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Archives de fiches, 2011


Nettoyage et désinfection des chaînes des marchés de la volaille à Jakarta

© FAO-Indonésie

07 février 2011 - Jakarta, the capital of Indonesia, has a population of 9.6 million people living on 662 km2 of land, making it the most densely populated area in Indonesia. Along with a high human density, the density of poultry marketing is also high in order to meet the demand of Jakarta’s population. Approximately 1 million birds are consumed in Jakarta daily. Poultry is distributed to consumers at over 200 live bird markets within the greater Jakarta area. Incoming poultry originate from all over Java, as well as Lampung Province on the island of Sumatra. Over 500 trucks carry poultry from poultry farms to Jakarta collector yards each day. As a result of this massive movement and concentration of poultry in Jakarta, it is believed the market chain serves as a means of spreading virus between farms as well as exposing urban human populations to H5N1 avian influenza virus.

FAO recognizes the importance of reducing virus spread via the poultry market chain. Therefore FAO Indonesia, in collaboration with the Ministry of Agriculture of Indonesia and private sector market traders, initiated a cleaning and disinfection programme for poultry transport vehicles at collector yards. By reducing viral contamination on empty poultry transport trucks leaving the collector yard, the risk of virus spread from farm to farm via collector yard should, in theory, be reduced. FAO has also supported the local governments in the greater Jakarta area to improve sanitation and hygiene in live bird markets in and around the city. By maintaining cleaner market environments where live birds are displayed to consumers, it is expected that the risk of virus spread to humans will be reduced. These programmes also serve as a stimulus for the government and private sector to work together to reduce H5N1 avian influenza risk to poultry and humans.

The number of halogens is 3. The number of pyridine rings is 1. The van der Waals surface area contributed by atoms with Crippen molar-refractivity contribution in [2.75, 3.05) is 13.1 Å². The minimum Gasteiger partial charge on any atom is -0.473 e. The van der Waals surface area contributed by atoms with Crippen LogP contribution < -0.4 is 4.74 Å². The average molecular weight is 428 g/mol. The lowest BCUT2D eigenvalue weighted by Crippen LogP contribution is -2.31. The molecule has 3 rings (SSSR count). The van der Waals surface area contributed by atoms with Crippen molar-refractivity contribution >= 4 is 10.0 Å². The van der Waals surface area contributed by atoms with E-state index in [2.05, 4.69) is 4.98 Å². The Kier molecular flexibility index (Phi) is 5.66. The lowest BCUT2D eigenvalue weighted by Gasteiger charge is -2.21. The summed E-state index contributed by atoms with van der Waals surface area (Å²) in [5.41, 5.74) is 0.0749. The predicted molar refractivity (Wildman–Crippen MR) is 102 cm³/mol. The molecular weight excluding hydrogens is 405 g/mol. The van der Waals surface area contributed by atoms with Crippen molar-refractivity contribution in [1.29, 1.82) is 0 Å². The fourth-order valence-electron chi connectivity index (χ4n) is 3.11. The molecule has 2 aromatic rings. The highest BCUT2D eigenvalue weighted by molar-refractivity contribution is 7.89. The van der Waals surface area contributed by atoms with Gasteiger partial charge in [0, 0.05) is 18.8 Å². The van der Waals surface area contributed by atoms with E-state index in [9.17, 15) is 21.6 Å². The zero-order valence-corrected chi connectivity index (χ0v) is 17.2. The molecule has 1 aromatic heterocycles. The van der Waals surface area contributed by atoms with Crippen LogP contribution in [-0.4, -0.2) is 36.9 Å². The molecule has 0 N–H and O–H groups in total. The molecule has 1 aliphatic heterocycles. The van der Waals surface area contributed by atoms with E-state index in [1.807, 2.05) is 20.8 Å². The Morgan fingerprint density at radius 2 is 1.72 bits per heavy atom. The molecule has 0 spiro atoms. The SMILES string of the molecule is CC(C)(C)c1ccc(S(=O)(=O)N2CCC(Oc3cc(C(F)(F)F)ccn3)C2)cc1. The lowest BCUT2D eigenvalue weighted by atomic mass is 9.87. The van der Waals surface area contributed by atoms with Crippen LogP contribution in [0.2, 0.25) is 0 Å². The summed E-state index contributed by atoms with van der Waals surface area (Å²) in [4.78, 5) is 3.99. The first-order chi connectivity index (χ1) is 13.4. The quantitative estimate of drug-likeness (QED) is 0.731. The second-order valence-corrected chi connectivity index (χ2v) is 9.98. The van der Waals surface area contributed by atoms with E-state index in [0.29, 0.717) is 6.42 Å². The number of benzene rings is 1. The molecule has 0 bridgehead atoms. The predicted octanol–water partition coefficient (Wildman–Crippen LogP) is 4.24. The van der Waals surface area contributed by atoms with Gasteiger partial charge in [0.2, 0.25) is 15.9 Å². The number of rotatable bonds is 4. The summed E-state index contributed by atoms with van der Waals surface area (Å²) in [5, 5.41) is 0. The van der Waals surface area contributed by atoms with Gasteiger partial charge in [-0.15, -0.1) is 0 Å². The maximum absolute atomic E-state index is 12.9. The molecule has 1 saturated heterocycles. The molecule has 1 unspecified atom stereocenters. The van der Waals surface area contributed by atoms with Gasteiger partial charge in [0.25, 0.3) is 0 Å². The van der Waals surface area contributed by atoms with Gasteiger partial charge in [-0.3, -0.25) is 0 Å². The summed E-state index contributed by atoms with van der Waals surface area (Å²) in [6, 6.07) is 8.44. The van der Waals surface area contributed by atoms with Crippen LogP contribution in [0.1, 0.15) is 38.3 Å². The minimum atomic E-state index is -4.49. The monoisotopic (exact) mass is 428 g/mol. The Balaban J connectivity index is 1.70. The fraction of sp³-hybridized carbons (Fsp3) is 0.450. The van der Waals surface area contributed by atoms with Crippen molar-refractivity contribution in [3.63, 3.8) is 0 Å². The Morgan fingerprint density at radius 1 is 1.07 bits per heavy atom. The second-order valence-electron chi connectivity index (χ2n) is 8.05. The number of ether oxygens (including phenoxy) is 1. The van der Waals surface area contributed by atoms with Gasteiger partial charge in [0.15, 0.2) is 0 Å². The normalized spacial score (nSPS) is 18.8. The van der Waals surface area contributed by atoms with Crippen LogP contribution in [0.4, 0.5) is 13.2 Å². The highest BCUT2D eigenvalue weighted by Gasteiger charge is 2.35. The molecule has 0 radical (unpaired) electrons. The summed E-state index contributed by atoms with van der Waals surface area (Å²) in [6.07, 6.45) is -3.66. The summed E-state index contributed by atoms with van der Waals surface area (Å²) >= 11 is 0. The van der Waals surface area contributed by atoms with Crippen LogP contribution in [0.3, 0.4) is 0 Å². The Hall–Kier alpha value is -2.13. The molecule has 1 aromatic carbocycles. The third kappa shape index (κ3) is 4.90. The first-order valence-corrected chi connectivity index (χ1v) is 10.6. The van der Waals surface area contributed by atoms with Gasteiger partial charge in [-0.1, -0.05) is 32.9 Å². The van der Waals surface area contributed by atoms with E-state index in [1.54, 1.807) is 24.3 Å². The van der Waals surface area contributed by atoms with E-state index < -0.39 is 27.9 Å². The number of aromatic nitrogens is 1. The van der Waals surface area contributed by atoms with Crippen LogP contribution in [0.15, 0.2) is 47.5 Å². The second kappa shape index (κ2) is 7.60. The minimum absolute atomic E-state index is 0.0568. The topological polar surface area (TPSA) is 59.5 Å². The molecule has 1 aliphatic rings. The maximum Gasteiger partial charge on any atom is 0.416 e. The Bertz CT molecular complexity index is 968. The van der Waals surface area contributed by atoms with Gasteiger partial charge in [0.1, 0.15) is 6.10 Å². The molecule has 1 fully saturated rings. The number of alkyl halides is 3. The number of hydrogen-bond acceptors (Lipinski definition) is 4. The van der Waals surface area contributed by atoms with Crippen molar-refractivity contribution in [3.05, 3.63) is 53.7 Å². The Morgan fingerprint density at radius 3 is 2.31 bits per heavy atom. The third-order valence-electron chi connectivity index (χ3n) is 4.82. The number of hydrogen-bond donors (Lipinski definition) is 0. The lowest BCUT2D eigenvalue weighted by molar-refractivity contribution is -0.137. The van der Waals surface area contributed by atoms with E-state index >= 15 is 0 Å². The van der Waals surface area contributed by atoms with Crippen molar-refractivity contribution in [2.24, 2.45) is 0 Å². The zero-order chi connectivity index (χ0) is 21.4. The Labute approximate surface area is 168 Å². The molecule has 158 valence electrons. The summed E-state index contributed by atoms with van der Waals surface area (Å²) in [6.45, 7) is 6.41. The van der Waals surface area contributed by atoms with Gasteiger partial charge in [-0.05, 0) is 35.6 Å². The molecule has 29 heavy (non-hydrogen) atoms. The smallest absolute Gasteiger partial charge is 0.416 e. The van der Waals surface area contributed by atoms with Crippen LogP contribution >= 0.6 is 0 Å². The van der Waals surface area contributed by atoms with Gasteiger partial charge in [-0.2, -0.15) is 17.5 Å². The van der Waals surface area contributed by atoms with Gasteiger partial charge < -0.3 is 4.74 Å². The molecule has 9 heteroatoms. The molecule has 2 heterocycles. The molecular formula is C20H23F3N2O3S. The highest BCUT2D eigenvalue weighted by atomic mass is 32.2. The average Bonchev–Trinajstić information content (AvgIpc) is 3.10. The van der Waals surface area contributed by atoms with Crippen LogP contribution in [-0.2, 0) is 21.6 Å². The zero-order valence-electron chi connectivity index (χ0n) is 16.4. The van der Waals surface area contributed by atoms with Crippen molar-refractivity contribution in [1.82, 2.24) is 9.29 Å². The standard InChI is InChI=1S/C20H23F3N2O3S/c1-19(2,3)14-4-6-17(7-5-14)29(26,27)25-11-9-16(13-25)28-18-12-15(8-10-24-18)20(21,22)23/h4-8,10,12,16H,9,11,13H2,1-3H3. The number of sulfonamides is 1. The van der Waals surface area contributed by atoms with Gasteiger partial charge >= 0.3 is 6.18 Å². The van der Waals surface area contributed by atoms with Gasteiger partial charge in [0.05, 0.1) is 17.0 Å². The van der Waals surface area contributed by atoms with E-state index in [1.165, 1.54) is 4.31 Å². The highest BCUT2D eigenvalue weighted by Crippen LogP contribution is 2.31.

As of December 2010, training on cleaning and disinfection procedures, as well as use of high pressure washers, detergent, disinfectant, and awareness raising have been provided to vendors and traders in 43 collection yards and 14 live bird markets in the greater Jakarta area. Three cleaning and disinfection stations for exiting trucks have also been established at the major collector yards in East Jakarta. The cleaning and disinfection stations have been established so that sustainable usage by collector yard managers is enabled via cost recovery for consumables and facility maintenance. Furthermore, collaboration between the public and private sectors is fostered through active monitoring by local government livestock services of all cleaning and disinfection activities at markets and collector yards.

Moving forward in 2011, FAO Indonesia is working with the Ministry of Agriculture and local governments of Indonesia to specifically address high-risk market chains which have been identified, such as the movement of native chickens from East Java and Central Java for consumption in Jakarta.

A collector yard surveillance programme is also expected to be established to complement an ongoing surveillance programme already in place in live mixed-bird markets in greater Jakarta. Finally, FAO and the government of Indonesia will continue to work together with the private sector to rehabilitate live bird markets in greater Jakarta and establish cleaning and disinfection facilities at key collector yards throughout the region. Further minimizing risk of virus spread via the market chain will be an important contribution towards overall control of H5N1 avian influenza in Indonesia.